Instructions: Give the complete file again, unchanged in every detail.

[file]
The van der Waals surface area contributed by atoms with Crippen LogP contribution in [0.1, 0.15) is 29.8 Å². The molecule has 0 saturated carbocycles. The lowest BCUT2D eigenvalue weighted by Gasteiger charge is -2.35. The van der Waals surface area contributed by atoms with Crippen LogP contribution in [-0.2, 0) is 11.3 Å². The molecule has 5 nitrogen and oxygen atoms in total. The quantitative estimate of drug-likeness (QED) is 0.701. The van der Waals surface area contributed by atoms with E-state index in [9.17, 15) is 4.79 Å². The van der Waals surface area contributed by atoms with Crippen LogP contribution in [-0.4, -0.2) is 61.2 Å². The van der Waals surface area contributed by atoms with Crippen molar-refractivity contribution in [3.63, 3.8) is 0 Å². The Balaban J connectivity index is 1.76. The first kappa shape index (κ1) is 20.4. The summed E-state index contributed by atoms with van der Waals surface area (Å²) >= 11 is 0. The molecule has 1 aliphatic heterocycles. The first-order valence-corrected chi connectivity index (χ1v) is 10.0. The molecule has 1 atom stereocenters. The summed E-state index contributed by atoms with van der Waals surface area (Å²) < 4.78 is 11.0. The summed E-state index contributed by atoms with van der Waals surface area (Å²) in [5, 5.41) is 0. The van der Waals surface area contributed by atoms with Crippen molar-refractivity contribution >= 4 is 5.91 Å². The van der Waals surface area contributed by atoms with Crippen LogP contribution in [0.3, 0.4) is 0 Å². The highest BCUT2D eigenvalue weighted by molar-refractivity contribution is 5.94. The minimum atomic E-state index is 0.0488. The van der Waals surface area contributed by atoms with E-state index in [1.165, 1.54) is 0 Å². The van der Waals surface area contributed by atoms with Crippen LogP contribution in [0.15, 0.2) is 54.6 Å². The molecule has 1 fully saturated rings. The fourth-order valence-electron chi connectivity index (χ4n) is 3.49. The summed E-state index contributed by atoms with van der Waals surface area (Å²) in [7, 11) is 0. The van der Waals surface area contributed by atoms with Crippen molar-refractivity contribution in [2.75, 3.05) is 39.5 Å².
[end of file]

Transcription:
The van der Waals surface area contributed by atoms with Crippen LogP contribution in [0.1, 0.15) is 29.8 Å². The molecule has 0 saturated carbocycles. The lowest BCUT2D eigenvalue weighted by Gasteiger charge is -2.35. The van der Waals surface area contributed by atoms with Crippen LogP contribution in [-0.2, 0) is 11.3 Å². The molecule has 5 nitrogen and oxygen atoms in total. The quantitative estimate of drug-likeness (QED) is 0.701. The van der Waals surface area contributed by atoms with E-state index in [9.17, 15) is 4.79 Å². The van der Waals surface area contributed by atoms with Crippen LogP contribution in [-0.4, -0.2) is 61.2 Å². The van der Waals surface area contributed by atoms with Crippen molar-refractivity contribution in [3.63, 3.8) is 0 Å². The Balaban J connectivity index is 1.76. The first kappa shape index (κ1) is 20.4. The summed E-state index contributed by atoms with van der Waals surface area (Å²) >= 11 is 0. The molecule has 1 aliphatic heterocycles. The first-order valence-corrected chi connectivity index (χ1v) is 10.0. The molecule has 1 atom stereocenters. The summed E-state index contributed by atoms with van der Waals surface area (Å²) < 4.78 is 11.0. The summed E-state index contributed by atoms with van der Waals surface area (Å²) in [5, 5.41) is 0. The van der Waals surface area contributed by atoms with Crippen molar-refractivity contribution >= 4 is 5.91 Å². The van der Waals surface area contributed by atoms with Crippen LogP contribution in [0.3, 0.4) is 0 Å². The highest BCUT2D eigenvalue weighted by molar-refractivity contribution is 5.94. The minimum atomic E-state index is 0.0488. The van der Waals surface area contributed by atoms with E-state index in [1.165, 1.54) is 0 Å². The van der Waals surface area contributed by atoms with Crippen LogP contribution in [0.15, 0.2) is 54.6 Å². The molecule has 1 fully saturated rings. The fourth-order valence-electron chi connectivity index (χ4n) is 3.49. The summed E-state index contributed by atoms with van der Waals surface area (Å²) in [7, 11) is 0. The van der Waals surface area contributed by atoms with Crippen molar-refractivity contribution in [2.75, 3.05) is 39.5 Å².